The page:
reidarma gravatar image

Posted 2017-06-15 11:21:39 +0200

blogs->nordicers

Introducing Nordic’s new software licensing schemes

We are very excited to inform you that we have introduced our new software licenses with the release of SDK v13.0. The new licenses are based on the well-known BSD license class and give more flexibility and freedom to customers while still protecting Nordic Semiconductor’s intellectual property and brand.

Software licenses are usually not the most riveting of reads and most people tend to click the ‘I Agree’ button without reading what they have agreed to. The licenses we have now introduced are very easy to read and understand, so take a few minutes to read through them. I think you will be pleasantly surprised at how clean and clear we have made them.

The three new software licenses we have introduced are:

  1. 3-Clause BSD License
  2. 4-Clause Nordic License
  3. 5-Clause Nordic License

3-Clause BSD

This is a very common permissive open source license.

As a user of 3-Clause BSD licensed software, you are allowed to use the software for commercial projects, and are allowed to redistribute and modify it.

Keep in mind that the license and copyright notice needs to be kept when redistributed in source or binary.

All Nordic mobile application examples (with the exception of nRF Connect) use this type of license agreement.

4-Clause Nordic License

This is a special Nordic software license that has many similarities to 3-Clause BSD License, but with some important changes and additions:

  • no redistribution of source code (only binaries)
  • no need to keep license text with binaries that are integrated on a Nordic Semiconductor microcontroller
  • reverse engineering, decompiling, modifying and/or disassembling of binaries is not allowed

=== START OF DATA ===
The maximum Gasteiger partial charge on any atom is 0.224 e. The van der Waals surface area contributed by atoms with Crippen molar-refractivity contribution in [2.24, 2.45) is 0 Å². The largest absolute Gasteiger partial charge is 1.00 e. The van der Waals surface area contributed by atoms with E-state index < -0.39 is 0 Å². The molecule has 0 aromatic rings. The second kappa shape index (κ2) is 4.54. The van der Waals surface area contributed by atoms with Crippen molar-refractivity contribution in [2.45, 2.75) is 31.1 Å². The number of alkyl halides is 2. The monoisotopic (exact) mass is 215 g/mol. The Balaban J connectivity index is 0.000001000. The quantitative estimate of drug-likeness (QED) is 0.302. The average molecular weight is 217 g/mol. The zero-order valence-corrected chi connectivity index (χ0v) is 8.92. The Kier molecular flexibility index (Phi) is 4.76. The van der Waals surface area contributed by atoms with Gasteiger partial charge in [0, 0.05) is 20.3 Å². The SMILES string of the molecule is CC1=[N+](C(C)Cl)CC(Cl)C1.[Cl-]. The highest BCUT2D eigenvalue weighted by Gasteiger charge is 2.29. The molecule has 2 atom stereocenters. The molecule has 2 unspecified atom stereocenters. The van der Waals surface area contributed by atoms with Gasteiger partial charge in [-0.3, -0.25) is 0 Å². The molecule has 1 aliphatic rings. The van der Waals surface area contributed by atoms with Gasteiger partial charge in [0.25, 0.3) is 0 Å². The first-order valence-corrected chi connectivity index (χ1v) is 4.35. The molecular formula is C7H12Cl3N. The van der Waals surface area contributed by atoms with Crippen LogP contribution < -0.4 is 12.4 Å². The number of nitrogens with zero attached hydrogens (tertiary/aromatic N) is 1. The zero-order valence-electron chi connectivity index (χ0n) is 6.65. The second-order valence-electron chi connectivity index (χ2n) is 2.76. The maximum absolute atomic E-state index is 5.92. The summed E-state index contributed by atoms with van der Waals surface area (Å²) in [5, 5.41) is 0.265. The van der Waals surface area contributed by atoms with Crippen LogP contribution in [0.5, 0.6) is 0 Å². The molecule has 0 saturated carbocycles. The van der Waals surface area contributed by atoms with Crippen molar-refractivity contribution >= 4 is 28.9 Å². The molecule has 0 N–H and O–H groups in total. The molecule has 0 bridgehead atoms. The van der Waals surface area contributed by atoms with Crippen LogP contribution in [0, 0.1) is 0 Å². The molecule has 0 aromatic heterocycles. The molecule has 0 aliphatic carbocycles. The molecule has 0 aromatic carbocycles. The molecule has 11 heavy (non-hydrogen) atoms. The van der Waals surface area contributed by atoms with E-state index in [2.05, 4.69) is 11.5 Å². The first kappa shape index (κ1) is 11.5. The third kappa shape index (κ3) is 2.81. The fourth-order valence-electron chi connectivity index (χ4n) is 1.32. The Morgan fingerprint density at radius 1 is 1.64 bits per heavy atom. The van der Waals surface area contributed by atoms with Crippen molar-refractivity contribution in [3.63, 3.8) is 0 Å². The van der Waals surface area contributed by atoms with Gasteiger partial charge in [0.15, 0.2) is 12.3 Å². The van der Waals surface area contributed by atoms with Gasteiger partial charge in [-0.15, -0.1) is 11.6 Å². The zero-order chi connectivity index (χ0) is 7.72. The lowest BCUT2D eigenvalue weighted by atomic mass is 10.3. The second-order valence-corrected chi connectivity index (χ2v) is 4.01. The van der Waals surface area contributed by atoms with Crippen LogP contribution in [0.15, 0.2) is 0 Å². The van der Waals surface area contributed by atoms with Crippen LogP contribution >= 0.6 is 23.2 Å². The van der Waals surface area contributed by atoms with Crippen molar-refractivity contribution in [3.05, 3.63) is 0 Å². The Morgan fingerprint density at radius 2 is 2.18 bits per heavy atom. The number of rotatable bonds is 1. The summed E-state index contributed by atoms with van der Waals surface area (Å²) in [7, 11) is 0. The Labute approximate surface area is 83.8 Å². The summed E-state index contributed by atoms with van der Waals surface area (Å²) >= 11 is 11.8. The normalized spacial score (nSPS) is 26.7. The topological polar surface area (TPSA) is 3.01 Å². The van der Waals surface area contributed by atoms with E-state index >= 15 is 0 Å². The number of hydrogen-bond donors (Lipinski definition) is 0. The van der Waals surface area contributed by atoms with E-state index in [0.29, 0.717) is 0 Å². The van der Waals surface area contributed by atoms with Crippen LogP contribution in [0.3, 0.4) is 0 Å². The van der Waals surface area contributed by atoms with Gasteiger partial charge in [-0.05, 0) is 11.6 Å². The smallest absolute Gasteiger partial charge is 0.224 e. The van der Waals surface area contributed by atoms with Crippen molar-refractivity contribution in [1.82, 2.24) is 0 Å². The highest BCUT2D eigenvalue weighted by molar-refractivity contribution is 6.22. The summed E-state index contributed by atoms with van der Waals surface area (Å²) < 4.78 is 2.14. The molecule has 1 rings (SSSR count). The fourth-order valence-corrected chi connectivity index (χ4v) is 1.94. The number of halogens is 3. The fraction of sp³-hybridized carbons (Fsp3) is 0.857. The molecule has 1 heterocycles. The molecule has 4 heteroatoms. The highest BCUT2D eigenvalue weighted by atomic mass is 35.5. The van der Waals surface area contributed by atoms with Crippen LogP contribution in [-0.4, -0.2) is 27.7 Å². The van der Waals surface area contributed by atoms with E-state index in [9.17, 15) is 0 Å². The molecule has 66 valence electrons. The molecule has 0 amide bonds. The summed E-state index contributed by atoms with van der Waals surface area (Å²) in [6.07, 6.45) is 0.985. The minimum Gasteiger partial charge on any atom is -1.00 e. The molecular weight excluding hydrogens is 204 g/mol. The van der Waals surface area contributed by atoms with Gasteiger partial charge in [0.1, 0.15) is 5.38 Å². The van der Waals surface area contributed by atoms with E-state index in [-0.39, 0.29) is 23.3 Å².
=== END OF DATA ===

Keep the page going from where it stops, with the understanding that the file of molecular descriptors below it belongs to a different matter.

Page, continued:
• you may only target Nordic Semiconductor microcontrollers with the software

nRF5 SDK for HomeKit, nRF5 SDK for Airfuel, nRF Connect for Desktop use this license agreement.

5-Clause Nordic License

This is another special Nordic software license that is also based on the to 3-Clause BSD License, with the following exceptions:

  • redistribution of source code is allowed as long as original license text is included
  • no need to keep license text with binaries that integrated on a Nordic Semiconductor microcontroller
  • reverse engineering, decompiling, modifying and/or disassembling of binaries is not allowed
  • you may only target Nordic Semiconductor microcontrollers with the software

Most software from Nordic uses this license agreement, including nRF5 SDK and nRF5 BLE SoftDevices.

Which Nordic Software will get updated licenses, and when?

All new software releases developed in-house by Nordic will be released with one of the new licenses. Previously released software with “legacy” licenses will not be updated with a new license.

Open sourcing parts of nRF5 SDK

We are aware of the great open source software initiatives that are targeting the nRF5 family. To make it easier for these initiatives to support nRF5 devices, we are in the process of open sourcing our nRF5x low level drivers to GitHub. We will keep you up-to-date on the progress of this.

I hope that you found this informative, and are as excited as we are to introduce new licenses that are very customer friendly and easy to read. Do not hesitate to comment or ask questions here or through our support channels.

Also check out our comic made for the new license texts at the Get Connected Blog. And yes, we actually had a cake with the license text printed.

Sources:

2 comments

janekm gravatar image

Posted June 21, 2017, 6:37 a.m.

Really happy to see this change, and congratulations to the teams at Nordic for making this jump (clearly it must have taken someone a lot of convincing since it took this long).

This seems like the perfect opportunity to express my hope that you will consider moving SDK development to github as well. The current model is frankly embarrassing... You release new SDKs with no clear changesets, and frequently code that was working before stops working on new SDKs, with no clear insight for your customers as to what changed. Even your own examples frequently stop working on new SDKs, and frankly I have a hard time understanding why you don't seem to have a test plan before releasing new versions of the SDKs to ensure that all the examples compile and produce correct output, under all supported compilers!

Moving to github would give you a central place to collect issues with the SDK, and give your customers clear understanding about when these issues have been fixed. Currently it feels like a "black box" to be frank.

rogerclark gravatar image

Posted Aug. 6, 2017, 1:07 p.m.

This seems like the perfect opportunity to express my hope that you will consider moving SDK development to github as well

I also think this would be an excellent idea.

Sign in to comment.

User menu

    or sign up

Recent questions